In response to the audio that the NFL says has Hargrove's voice on it saying "Give me my money" Hargrove simply denies that the voice is his, and then has a nearly 1500 word statement on the matter. Some highlights:
"There is no way I can reveal to you today the depth of their imagination and determination in painting this picture for you, the public, adroitly using the media as their tools of art. But I will dabble a little. And stay with me, because even though they have somberly made it clear that The Mona Lisa is not smiling, if we move in closer we notice that ... just maybe she is.
"I have felt like the target of a sophisticated mugging, watching as many have walked by and minded their own business as if the muggers deserved their prize.
Part of the NFL's evidence so prominently and proudly displayed yesterday included a DVD with interesting excerpts from the NFC Championship Game in January of 2010. They showed it to the players and then to "The Twelve". It showed certain highlights from the game and a little sideline discussion, among other things. The Twelve, from what I heard, came away very convinced that the NFL had put on...what did they call it...oh yeah, an explosive and compelling show of evidence.
"As I watched the DVD, I did not think so. In fact, I felt similar to how I had felt when I read the NFL's statement about my declaration. Bewildered. I looked around the room wondering if anyone else caught what the NFL had done. It seemed no one did. They are very, very good.
"Here's the problem with that. It wasn't me. That's right. The NFL got their evidence all wrong. In their rush to convict me, they made a very serious error. Is it intentional? I don't know. But one thing I do know with absolute certainty...it...was...not...me! Like I said, lean in closer, look closer, listen closer. It is not my voice. Anyone who knows me well knows that it is not me. But the NFL does not know me well. They simply make assumptions. With ... my ... life.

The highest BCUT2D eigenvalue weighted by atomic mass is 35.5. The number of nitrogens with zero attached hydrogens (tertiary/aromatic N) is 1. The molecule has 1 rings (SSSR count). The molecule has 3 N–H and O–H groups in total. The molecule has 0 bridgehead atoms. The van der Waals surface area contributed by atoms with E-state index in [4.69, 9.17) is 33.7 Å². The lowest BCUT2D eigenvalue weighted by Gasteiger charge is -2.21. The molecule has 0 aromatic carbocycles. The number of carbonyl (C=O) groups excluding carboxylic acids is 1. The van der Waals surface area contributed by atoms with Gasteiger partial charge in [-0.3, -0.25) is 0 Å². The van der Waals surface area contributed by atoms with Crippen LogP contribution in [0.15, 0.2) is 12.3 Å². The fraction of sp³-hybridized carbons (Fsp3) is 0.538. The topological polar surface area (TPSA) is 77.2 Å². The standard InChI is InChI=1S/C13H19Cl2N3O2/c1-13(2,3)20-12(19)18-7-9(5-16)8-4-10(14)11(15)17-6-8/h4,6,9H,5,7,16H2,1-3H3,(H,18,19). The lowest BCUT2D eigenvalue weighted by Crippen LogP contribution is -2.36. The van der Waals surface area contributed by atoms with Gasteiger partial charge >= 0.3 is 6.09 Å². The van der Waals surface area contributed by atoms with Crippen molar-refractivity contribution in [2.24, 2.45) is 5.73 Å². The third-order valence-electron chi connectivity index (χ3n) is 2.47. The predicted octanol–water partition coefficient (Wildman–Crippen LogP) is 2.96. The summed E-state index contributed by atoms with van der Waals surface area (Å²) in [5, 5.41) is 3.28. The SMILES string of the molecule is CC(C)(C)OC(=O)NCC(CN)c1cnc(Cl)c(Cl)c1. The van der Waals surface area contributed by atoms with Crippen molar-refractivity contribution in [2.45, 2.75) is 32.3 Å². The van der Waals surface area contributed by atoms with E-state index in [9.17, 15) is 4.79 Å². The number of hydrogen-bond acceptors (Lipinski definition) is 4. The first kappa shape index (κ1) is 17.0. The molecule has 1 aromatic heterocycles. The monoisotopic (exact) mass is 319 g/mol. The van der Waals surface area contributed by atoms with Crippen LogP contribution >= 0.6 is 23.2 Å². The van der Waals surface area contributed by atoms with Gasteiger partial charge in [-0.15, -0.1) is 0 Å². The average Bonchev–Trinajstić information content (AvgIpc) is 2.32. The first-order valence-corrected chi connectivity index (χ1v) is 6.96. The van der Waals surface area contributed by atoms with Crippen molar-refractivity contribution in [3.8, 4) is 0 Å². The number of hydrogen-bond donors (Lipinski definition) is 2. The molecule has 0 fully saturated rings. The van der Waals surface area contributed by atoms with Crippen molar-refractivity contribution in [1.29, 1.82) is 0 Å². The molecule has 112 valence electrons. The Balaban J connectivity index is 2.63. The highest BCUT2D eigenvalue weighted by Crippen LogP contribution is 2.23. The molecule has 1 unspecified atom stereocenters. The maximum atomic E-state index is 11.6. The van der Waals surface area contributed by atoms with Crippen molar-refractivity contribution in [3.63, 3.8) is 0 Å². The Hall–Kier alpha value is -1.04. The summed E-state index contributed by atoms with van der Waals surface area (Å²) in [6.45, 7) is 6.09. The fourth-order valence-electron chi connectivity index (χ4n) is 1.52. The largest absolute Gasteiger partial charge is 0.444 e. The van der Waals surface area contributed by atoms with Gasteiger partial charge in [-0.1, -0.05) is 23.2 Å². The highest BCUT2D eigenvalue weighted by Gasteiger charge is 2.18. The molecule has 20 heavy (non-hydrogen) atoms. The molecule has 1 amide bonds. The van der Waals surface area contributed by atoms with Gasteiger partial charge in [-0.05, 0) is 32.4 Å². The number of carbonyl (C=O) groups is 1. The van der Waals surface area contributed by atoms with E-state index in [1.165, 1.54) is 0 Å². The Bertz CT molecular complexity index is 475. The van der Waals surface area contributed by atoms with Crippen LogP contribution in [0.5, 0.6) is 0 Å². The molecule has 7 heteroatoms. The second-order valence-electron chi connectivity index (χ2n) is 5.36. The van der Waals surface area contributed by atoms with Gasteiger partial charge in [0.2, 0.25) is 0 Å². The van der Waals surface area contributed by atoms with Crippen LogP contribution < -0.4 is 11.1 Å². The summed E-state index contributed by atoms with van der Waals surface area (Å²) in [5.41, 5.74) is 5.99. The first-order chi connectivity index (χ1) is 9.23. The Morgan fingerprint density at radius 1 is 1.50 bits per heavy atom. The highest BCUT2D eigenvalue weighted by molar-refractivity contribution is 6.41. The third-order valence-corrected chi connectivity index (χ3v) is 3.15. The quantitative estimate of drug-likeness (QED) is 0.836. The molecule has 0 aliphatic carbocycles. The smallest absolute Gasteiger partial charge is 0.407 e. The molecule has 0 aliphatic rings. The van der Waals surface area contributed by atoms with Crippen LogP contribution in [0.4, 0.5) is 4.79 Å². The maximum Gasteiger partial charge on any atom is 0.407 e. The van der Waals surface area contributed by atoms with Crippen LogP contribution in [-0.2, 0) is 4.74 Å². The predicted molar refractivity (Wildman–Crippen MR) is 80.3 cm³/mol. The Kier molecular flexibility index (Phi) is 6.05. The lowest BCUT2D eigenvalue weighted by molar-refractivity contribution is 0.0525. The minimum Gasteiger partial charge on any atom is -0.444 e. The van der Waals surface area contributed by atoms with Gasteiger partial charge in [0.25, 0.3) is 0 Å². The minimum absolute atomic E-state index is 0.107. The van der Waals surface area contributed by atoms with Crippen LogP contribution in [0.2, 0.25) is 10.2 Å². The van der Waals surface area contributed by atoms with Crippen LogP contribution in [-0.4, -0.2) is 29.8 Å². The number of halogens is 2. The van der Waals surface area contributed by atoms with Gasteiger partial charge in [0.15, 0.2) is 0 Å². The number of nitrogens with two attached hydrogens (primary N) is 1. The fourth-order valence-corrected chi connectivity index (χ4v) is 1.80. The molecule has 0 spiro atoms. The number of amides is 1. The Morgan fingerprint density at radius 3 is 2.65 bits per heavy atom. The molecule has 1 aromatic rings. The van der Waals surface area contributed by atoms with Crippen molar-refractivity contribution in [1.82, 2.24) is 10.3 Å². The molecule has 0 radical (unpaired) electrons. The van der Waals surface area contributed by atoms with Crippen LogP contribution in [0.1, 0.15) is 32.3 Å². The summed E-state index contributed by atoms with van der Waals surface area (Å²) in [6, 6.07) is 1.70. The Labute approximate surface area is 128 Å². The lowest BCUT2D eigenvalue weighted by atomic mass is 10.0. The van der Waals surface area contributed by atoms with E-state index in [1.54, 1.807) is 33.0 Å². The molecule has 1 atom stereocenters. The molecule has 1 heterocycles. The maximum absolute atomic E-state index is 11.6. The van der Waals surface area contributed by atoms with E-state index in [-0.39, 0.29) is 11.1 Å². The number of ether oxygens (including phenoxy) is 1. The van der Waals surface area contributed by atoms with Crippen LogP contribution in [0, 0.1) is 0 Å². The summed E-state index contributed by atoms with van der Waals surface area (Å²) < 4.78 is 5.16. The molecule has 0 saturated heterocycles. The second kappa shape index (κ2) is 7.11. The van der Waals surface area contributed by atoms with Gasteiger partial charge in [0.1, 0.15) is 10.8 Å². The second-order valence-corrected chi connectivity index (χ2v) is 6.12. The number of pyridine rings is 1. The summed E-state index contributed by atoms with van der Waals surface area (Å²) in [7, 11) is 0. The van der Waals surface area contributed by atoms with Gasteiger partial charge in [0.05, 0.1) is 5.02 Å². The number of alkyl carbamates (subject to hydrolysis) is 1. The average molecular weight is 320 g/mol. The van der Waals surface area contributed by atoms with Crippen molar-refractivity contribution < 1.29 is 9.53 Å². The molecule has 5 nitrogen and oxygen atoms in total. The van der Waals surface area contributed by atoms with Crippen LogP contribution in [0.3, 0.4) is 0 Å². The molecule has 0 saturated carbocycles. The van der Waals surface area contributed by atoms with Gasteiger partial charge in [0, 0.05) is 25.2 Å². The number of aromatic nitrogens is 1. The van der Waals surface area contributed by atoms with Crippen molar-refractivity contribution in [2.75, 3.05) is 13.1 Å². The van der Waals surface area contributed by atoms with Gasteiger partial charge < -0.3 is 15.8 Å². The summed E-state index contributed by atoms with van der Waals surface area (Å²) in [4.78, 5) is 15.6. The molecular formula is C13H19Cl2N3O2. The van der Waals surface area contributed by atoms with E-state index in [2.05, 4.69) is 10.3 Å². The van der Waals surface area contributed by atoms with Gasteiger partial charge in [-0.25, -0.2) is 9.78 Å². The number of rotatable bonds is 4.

The biggest issue I have with all of this stringent denial by the players and the NFLPA is the lack of any supposed exculpatory (to use their words) evidence. If there is a great deal of that out there, then why hasn't the NFLPA released it? If Vilma can offer an explanation as to why his name appears on a ledger offering $10k to knock Favre out of a game, and that ledger is supported by witness statements, then why hasn't he? If Hargrove can offer up an explanation as to why a witness would identify him as the one saying "Pay me my money", why hasn't he? And why hasn't the NFLPA released the results of their investigation? To me that's the biggest red flag of all.